Great content converts. You’re a compelling writer. You share useful information. You get all kinds of traffic through your content marketing channels.
So why aren’t you converting more of those leads?
Creating valuable content takes a lot of time, effort, and brainpower. But your content must do more than simply inform. It must clarify the next step.
A call to action (CTA) is the critical part of your content marketing. It’s the trigger that leads the visitor to engage in a meaningful next step with your organization — whether that step is engaging the audience in the comments, finding more content, or buying your product or service.
Most of us understand that CTAs are essential for content marketing. But the best way to frame our calls to action isn’t always clear. To complicate matters (in a good way), the rise of behavioral targeting offers new, more effective ways to engage prospects using dynamic calls to action.
Weaving a call to action into your content marketing follows a different (although related) formula than your typical website content. What are the different types of CTAs content marketers can use?
The three tiers of CTAs
To simplify how we approach the call to action, it makes sense to categorize the different types according to what they accomplish. Brafton, a content marketing agency out of Boston, separates CTAs into three distinct tiers, with an emphasis on making the spectrum of calls to action on any given page relevant to the content itself. They use the approach for consulting clients, as well as on their own website.
Tier 1: Soliciting the sale
According to Katherine Griwert, head of marketing content & communications for Brafton, “The first tier for CTAs is the commercially focused ‘Buy Now’ command, which should be responsive to what the intended reader is likely interested in buying. This is the link that takes your visitor from the content to the next step in forming a business relationship or making the sale.”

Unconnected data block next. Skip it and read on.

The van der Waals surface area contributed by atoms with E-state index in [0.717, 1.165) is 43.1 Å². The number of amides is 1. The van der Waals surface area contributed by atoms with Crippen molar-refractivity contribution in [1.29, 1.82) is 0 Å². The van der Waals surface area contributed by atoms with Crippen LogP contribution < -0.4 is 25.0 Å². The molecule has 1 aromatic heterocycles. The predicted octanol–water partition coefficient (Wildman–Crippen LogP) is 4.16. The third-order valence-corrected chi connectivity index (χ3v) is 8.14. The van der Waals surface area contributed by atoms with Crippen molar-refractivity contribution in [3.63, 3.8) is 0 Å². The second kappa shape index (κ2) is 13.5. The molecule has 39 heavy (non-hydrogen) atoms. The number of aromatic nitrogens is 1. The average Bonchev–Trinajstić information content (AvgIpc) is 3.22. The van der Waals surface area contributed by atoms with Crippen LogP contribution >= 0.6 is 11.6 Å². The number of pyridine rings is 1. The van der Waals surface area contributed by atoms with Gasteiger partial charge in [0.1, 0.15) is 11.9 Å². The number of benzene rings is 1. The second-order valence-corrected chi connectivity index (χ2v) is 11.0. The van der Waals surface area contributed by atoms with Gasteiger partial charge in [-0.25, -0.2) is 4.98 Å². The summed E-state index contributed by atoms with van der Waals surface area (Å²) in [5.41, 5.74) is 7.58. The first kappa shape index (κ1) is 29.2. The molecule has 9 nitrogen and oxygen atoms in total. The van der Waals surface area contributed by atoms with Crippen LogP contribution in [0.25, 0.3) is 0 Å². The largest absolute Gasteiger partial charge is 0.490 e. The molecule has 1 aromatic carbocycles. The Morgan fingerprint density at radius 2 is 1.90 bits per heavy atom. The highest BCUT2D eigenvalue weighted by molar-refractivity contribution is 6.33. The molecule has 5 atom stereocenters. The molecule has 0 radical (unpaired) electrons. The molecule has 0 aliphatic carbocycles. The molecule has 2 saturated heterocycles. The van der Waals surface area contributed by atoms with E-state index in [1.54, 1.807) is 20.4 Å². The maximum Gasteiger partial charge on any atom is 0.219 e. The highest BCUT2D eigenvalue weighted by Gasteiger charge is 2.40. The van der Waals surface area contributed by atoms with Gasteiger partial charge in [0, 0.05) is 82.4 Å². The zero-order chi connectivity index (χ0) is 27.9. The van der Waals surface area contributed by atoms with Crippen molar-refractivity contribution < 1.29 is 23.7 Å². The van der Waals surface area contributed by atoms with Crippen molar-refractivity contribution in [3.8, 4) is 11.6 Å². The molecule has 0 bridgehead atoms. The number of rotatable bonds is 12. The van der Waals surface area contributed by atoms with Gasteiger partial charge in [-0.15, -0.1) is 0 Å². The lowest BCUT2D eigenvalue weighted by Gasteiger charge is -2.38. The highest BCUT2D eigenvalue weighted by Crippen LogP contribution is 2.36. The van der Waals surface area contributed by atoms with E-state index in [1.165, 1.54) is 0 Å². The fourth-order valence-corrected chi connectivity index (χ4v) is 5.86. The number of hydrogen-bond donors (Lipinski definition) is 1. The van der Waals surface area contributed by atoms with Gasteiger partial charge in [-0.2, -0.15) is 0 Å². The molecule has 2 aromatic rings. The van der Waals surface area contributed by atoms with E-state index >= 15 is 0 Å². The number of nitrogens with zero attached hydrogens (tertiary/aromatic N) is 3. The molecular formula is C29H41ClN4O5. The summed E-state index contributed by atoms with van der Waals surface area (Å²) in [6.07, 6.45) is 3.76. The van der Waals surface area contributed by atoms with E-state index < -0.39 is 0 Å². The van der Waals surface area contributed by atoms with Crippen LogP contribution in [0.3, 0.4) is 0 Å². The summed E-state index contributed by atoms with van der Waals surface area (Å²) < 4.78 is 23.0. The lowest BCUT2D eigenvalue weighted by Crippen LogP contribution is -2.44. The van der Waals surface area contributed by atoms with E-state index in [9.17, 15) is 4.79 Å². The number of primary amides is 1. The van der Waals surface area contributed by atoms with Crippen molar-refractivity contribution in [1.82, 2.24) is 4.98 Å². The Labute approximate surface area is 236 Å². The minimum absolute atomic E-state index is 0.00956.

American Express OPEN Forum offers a strong look at how user-generated content can power enterprise content marketing. Accompanying the typical top navigation to sift through content is a clear call to action: “Apply for a Card.”
Tier 2: Capturing the lead
The second tier for CTAs catches visitors while they’re considering your company, product, or service. Many of us use these commands to collect email addresses through newsletter sign-up, white paper download forms, and other lead-gen tactics. For instance, a blog post on a topic your brand has covered in depth in a white paper presents the perfect opportunity to invite visitors to download the related long-form content.
Even a page focused on selling might be a good place for a related call to action. Problogger, for example, sells its book Secrets for Blogging Your Way to a Six-Figure Income through a microsite associated with the blog itself. To the right of the page, Problogger asks visitors that aren’t ready to purchase the book to join the website’s email list in the meantime.
Tier 3: Nurturing the relationship
Third-tier CTAs may point to other onsite content or encourage the visitor to post a comment — anything that takes your prospect deeper into your brand and its expertise.
Some of the time, we place these calls to action in the content itself. For example, a hyperlink in a blog post to related information on your site is a good example of third-tier CTA. If a prospect navigates to a landing page to download an eBook, the site may point to a webinar covering similar content, in case the visitor prefers interactive content.
Each tier plays its role. Implementing them follows a four-step process.
A step-by-step guide to using calls to action in content marketing
Content marketers should always follow rigorous guidelines for implementing calls to action—whether they plan to weave hyperlinks into their content or develop buttons or banners.
According to Maggie Georgieva of HubSpot, misleading CTAs are a common mistake made by marketers and advertisers alike. “Not long ago, we spent some time looking through ads on the New York Times and studying what happens after the click,” she explains. “Too often, we found a huge gap between the promise of the ad and where it actually took us.”
In some cases, Maggie explained, the landing page that followed the ad was too cluttered. In others, the call to action promised a lighthearted destination. The landing page, on the other hand, asked her to spend money.